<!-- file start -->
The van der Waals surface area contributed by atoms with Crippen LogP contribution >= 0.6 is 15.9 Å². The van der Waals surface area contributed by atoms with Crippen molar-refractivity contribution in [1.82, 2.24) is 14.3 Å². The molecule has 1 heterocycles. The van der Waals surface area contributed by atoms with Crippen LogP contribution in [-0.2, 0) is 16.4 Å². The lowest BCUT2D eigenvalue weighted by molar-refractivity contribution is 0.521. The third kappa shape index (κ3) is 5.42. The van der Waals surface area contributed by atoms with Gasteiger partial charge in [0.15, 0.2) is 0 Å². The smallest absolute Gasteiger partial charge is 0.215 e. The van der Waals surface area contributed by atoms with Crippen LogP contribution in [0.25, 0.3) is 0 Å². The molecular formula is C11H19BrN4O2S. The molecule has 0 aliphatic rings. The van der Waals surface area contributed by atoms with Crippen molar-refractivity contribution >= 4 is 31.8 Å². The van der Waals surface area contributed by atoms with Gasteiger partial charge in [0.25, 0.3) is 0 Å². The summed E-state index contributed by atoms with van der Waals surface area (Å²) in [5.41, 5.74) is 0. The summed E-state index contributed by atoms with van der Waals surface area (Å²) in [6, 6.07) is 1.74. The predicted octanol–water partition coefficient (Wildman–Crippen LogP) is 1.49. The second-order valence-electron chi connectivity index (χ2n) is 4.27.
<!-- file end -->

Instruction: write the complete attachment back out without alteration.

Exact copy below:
The van der Waals surface area contributed by atoms with Crippen LogP contribution >= 0.6 is 15.9 Å². The van der Waals surface area contributed by atoms with Crippen molar-refractivity contribution in [1.82, 2.24) is 14.3 Å². The molecule has 1 heterocycles. The van der Waals surface area contributed by atoms with Crippen LogP contribution in [-0.2, 0) is 16.4 Å². The lowest BCUT2D eigenvalue weighted by molar-refractivity contribution is 0.521. The third kappa shape index (κ3) is 5.42. The van der Waals surface area contributed by atoms with Gasteiger partial charge in [0.15, 0.2) is 0 Å². The smallest absolute Gasteiger partial charge is 0.215 e. The van der Waals surface area contributed by atoms with Crippen LogP contribution in [0.25, 0.3) is 0 Å². The molecular formula is C11H19BrN4O2S. The molecule has 0 aliphatic rings. The van der Waals surface area contributed by atoms with Crippen molar-refractivity contribution >= 4 is 31.8 Å². The van der Waals surface area contributed by atoms with Gasteiger partial charge in [0.25, 0.3) is 0 Å². The summed E-state index contributed by atoms with van der Waals surface area (Å²) in [5.41, 5.74) is 0. The summed E-state index contributed by atoms with van der Waals surface area (Å²) in [6, 6.07) is 1.74. The predicted octanol–water partition coefficient (Wildman–Crippen LogP) is 1.49. The second-order valence-electron chi connectivity index (χ2n) is 4.27.